Students and teachers at the University of Ghana have become involved in a public agitation against a recently installed statue of Mahatma Gandhi at the campus claiming that he was ‘inherently racist’. It has been alleged that Gandhi used to refer to native Africans or black people as ‘raw kaffirs’ (a derogatory term in Africa) and even as savages in some of his early works.
Some students have even set up an online petition that calls for the removal of the statue as that would mean that the university would be indulging in ‘double standards’. The petition, which has managed to get more than 800 signatures so far, has listed a number of universities around the world that have ‘overt’ symbols of racism that need to be demolished, according to reports.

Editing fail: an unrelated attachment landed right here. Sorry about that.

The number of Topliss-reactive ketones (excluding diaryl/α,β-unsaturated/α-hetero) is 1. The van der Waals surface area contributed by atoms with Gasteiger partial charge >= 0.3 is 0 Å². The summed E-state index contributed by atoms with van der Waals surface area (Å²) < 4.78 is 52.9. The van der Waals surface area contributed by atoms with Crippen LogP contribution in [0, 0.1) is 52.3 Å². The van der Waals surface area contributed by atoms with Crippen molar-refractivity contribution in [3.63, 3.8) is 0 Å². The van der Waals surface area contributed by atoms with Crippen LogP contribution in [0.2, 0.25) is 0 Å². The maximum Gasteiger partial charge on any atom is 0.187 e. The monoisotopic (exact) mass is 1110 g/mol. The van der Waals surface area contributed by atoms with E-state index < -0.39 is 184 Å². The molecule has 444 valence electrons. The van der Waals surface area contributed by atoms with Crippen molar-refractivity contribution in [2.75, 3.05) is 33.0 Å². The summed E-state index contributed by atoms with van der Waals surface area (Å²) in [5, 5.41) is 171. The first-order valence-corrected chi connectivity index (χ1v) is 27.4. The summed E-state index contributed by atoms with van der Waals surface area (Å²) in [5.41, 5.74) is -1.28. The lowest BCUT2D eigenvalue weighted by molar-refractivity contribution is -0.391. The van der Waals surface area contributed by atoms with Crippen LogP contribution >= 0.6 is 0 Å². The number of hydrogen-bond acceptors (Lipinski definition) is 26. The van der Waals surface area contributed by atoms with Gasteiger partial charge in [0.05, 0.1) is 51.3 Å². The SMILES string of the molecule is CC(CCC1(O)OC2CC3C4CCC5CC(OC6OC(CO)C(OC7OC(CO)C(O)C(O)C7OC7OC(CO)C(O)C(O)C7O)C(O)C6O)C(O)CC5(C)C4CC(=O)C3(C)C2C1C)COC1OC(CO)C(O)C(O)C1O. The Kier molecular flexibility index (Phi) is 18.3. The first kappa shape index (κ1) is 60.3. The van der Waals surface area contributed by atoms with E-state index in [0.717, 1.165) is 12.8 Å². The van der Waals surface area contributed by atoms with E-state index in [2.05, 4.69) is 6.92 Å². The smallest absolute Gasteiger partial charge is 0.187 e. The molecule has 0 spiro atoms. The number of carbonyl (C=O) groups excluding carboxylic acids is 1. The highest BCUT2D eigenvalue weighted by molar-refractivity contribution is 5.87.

Shockingly, anti-Gandhian sentiment is quite popular in South Africa where many bloggers, historians, and political analysts contend that initially Gandhi only worked for the struggles of Indians and was not concerned about black people at all. Just last year, a bronze statue of Gandhi was vandalised with white paint in Johannesburg. The Indian government is said to be closely watching the developments at present.